Thursday, February 7, 2019

My life as a child was, in itself, a bit exciting. I was raised on a working cattle ranch in the foothills of southeastern Tulare County. My vacations and Saturdays were not for sleeping late, going to the beach, or hanging out with friends. I was expected to help on our ranch. Whether it was feeding hay, building fence, branding, gathering cattle, or any of the hundreds of other jobs, I was involved.

As a result of many hours of helping on the ranch, I was an excellent horseman.  Many of my hours of working on the ranch were spent in the seat of my saddle. Therefore when Dad came to my door in the middle of the night, he wanted my help as a horseman.

Before I was born, my father had a U.S. Forest Service permit to run a few head of cattle on the top of nearby Black Mountain. He had given up the permit about the time I was born, probably because it required him to be away from home many days and nights as he cared for the cattle.

The stories of his trips up the mountain, staying at his camp at a location called Indian Knolls, then caring for the cows, all seemed very romantic to me. I tried to convince him to get the permit again, assuring him I was more than willing to climb the mountain and care for the cattle. He never did, but the idea of having cattle running on top of Black Mountain fueled my imagination.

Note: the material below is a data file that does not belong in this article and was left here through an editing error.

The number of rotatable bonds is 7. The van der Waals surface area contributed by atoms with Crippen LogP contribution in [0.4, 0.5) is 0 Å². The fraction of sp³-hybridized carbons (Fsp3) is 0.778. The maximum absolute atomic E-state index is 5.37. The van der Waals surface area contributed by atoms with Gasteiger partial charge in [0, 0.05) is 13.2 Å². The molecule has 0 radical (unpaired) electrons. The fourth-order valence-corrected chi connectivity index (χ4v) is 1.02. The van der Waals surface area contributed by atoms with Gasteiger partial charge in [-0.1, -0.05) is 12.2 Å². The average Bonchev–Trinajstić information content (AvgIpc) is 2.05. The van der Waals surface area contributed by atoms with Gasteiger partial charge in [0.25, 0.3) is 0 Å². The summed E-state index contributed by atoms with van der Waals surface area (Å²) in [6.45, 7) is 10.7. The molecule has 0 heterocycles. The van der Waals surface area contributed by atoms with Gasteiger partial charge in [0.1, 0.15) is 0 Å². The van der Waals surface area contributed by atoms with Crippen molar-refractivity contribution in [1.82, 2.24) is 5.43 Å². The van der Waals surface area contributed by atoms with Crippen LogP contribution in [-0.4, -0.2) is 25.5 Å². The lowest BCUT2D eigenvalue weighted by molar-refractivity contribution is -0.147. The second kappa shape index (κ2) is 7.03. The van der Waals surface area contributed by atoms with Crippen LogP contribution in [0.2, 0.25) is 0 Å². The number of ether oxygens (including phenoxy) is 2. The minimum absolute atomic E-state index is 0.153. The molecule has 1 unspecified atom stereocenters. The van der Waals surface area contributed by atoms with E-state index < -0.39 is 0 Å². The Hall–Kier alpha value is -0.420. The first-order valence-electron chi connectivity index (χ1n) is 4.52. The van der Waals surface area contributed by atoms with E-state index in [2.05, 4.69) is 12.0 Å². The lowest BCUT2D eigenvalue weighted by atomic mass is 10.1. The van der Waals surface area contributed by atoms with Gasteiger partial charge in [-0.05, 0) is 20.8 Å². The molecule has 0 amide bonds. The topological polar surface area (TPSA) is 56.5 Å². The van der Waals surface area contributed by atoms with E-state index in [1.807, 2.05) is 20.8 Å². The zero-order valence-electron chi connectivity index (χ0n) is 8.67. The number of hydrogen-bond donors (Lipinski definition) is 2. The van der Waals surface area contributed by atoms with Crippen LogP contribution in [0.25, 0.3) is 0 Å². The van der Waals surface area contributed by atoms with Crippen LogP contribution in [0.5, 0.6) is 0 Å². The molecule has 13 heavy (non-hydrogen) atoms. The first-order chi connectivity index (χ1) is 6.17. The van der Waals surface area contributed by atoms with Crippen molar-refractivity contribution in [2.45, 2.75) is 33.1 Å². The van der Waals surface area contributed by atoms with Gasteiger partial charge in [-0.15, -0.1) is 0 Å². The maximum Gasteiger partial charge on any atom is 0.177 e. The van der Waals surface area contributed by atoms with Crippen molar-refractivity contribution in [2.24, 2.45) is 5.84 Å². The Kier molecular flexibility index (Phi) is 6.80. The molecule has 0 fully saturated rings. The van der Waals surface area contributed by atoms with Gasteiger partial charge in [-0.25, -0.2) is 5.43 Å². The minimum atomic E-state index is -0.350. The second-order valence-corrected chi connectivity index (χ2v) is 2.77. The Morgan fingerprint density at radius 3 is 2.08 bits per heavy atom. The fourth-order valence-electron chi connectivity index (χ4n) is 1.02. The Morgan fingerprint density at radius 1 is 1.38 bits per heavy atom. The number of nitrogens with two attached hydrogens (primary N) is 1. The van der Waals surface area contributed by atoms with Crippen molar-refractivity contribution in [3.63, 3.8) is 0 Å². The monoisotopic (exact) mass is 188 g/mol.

Before my father opened my door that August morning, he'd received a phone call from the head of the Forest Service in Springville. He needed to get three firefighters up to a smoldering tree before sunrise.  He knew Dad had made many trips up the trail to Indian Knolls, and if anybody could find his way in the dark, my father could.

So, early that August morning Dad woke me. As I remember, the conversation was cryptic.

"Brent. Wake up. There's a fire on Black Mountain. I need your help."

More to the tale on Saturday. See you then.

Tuesday, February 5, 2019

Going through the process of publishing a book has been ... and I pause to pick the right word ... amazing... awesome ... exciting .. cool ... spooky.  You pick one.  They all fit.

It all started with my critique group.  I'd been accepted into an invitation-only group and was getting acquainted with everyone.  I'd read whatever piece I brought for the week, sometimes my column, but often something else. My work seemed insignificant, small, maybe even petty. Several other writers were working on their books.

I'd never given much thought to being a book author. Author was a very pretentious word, and I wasn't sure I deserved to call myself by that title. I was busy trying to be a column writer and learning from their critique of my work.

One fine day, and I really don't remember specifically when, I made the decision to try to write a book.  A real, many thousands of words, book.  Once the decision was made, the choice of what to write was already made. In fact, I don't remember ever giving the subject a second thought. I knew what I would write about.

I'd celebrated my 12th birthday earlier in the summer of 1956. It was now late August, and almost time for me to start my Sixth Grade year at Springville School.

When my father opened my bedroom door at 1:30 AM that morning, I could not imagine what he wanted. I also had no way of knowing the events occurring over the next few hours would motivate me to retell the story 57 years later.

What story?  What events?  What happened?  See you all on Thursday.